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Intro to Sociology 1311-001

by: Jennifer Montanez

Intro to Sociology 1311-001 Soci 1311

Marketplace > University of Texas at Arlington > Soci 1311 > Intro to Sociology 1311 001
Jennifer Montanez
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About this Document

These notes cover what we went over in class on Wednesday and Friday
intro to sociology
Jason Shelton
Class Notes




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This 4 page Class Notes was uploaded by Jennifer Montanez on Thursday September 29, 2016. The Class Notes belongs to Soci 1311 at University of Texas at Arlington taught by Jason Shelton in Fall 2016. Since its upload, it has received 38 views.


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Date Created: 09/29/16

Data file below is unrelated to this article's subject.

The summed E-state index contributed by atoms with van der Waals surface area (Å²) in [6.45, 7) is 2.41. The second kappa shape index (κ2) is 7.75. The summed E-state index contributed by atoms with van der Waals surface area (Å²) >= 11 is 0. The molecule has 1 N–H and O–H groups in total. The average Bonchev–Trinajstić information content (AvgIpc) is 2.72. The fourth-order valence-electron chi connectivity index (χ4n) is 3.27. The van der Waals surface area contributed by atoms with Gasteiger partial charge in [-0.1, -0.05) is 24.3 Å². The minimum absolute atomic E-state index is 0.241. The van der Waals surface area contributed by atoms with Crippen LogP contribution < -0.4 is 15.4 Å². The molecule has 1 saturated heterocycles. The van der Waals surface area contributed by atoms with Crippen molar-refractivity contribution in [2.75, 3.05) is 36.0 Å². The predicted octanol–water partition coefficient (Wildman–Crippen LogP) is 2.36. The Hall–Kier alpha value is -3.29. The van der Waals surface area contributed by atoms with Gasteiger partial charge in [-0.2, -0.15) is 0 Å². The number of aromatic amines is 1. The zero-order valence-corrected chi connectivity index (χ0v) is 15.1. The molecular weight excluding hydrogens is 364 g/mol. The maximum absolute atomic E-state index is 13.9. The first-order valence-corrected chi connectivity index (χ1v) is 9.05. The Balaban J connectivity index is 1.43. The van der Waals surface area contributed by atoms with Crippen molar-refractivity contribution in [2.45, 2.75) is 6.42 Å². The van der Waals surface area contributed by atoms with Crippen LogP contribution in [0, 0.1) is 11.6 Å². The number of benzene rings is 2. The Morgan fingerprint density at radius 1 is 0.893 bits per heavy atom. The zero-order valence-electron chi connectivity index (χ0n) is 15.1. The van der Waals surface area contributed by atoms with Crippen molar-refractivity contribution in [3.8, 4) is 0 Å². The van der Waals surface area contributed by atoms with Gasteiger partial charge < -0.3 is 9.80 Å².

Deviance and Conformity Medical model- giving people drugs to medicalize them instead of trying to change their behavior Ex: ADHD, ADD Maybe the children haven’t changed, but the way that children are medically treated have changed (taking the easy way out by just giving them drugs) Media- does tv and music cause violence? BoBo Dolls- give different groups of children different cartoons to watch -innocent cartoons, somewhat violent cartoons, very violent cartoons -the more violent the cartoons are, the more violent the children act (what they watch affects their violence) Theories of crime and deviance These theories explain crime in the U.S. classic strain theory- by Robert Merton (1942) Strain- the pressure we feel when we believe that we can’t reach our financial or professional goals; addresses tensions between our personal goals and the reality of our social situation 2 parts of the theory: explaining strain & adaptations to strain  Point 1: all Americans believe in the American dream Point 2: not all of us have an equal opportunity to achieve our American dreams Just because we have an American dream, doesn’t mean we are going to achieve it (causes strain) 5 ways that we adapt to living with strain: -conformity: what most people do; they are disappointed that they can’t reach their goal, but they do not commit crimes; they conform to our nations laws Ex: the A honor roll student in high school -innovation: the most deviant; the person that believes in the American dream but finds an illegal way to achieve the American dream; creative and innovative Ex: cheaters in high school (not doing their own work), Al Capone (he found a way to sell alcohol when it was prohibited), drug dealers, con artists, cheating on your taxes -ritualism: a person who no longer believes in the American dream, but they still get up to go to work; they do not commit a crime; they are deviant because people are supposed to believe in the American dream and in a better tomorrow Ex: person that goes to class but doesn’t try to do well in school -retreatism: a person who has dropped out of society, no longer believes in the American dream and doesn’t work for it anymore; may not be committing a crime either Ex: high school dropouts, a homeless person, reclusive person, drug addicts -rebellionism: the person that wants to change society Ex: columbine high school shooters 9/30/2016 3. there are more police in minority communities, they don’t want the crime to spread to the nice communities 4. different penalties for the same crime, blacks and latinos are far more likely to get the death penalty than a white person for the same crime  race is a clear difference in terms of the penalties for crimes Society places a stigma (or labels) individuals in ways that help them create more deviance -primary deviance vs secondary deviance Labeling theory- makes it hard for people who commit crimes and go to jail to get their lives together and get back on their feet, society doesn’t give these people a second chance Primary deviance: a person who commits a crime but doesn’t see themselves as a bad person Secondary deviance: (I’m a bad guy and I will rob you again tomorrow) a person that sees themselves as a criminal Primary deviance leads to secondary deviance Differential association theory -developed by Edwin Sutherland (1940s) -who you hang out with affects you -what goes on in your immediate environment determines what you will become involved in Ex: your mom telling you to hang out with the good kids instead of the bad kids Social control theory -asks: why do you follow the rules? -why do we make the decisions that we do? -very popular during the 1970s and 1980s Internal (self) control- addiction, your super ego, the thought processes inside of us -some people have more self-control than others External control- things that are outside of us that have a degree of control of us Ex: religion, the threat of going to prison, family pressure - You are less likely to commit a crime if you have strong levels of internal control and strong levels of external control Crime- any violation of a legal norm Property crime- most crime that happens in the U.S. Ex: burglary, theft, vandalism, taking something that doesn’t belong to you Violent crimes- murder, rape, assault, domestic abuse (when your life is threatened or you in danger)  The U.S. has the highest crime rate than any other country  Every 33 minutes, a murder happens in the United States Victimless/Public Order- illegal gambling, prostitution, illegal drug use  Since these crimes don’t involve a clear-cut victim, most people feel less threatened by them


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